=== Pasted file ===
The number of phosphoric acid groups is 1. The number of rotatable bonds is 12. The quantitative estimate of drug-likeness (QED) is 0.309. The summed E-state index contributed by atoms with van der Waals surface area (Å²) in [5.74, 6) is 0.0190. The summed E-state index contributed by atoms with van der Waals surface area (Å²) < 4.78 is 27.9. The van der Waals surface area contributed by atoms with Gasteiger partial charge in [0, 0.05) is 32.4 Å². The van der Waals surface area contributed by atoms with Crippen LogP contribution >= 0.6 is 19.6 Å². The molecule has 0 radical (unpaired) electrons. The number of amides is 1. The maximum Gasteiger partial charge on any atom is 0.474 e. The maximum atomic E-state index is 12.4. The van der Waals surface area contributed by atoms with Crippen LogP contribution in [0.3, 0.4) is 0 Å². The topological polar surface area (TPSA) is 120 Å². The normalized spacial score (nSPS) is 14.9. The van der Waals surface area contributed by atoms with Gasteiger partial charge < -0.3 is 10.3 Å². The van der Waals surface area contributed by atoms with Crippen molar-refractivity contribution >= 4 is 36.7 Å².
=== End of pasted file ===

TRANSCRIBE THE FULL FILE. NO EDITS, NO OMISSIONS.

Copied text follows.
The number of phosphoric acid groups is 1. The number of rotatable bonds is 12. The quantitative estimate of drug-likeness (QED) is 0.309. The summed E-state index contributed by atoms with van der Waals surface area (Å²) in [5.74, 6) is 0.0190. The summed E-state index contributed by atoms with van der Waals surface area (Å²) < 4.78 is 27.9. The van der Waals surface area contributed by atoms with Gasteiger partial charge in [0, 0.05) is 32.4 Å². The van der Waals surface area contributed by atoms with Crippen LogP contribution >= 0.6 is 19.6 Å². The molecule has 0 radical (unpaired) electrons. The number of amides is 1. The maximum Gasteiger partial charge on any atom is 0.474 e. The maximum atomic E-state index is 12.4. The van der Waals surface area contributed by atoms with Crippen LogP contribution in [0.3, 0.4) is 0 Å². The topological polar surface area (TPSA) is 120 Å². The normalized spacial score (nSPS) is 14.9. The van der Waals surface area contributed by atoms with Gasteiger partial charge < -0.3 is 10.3 Å². The van der Waals surface area contributed by atoms with Crippen molar-refractivity contribution >= 4 is 36.7 Å².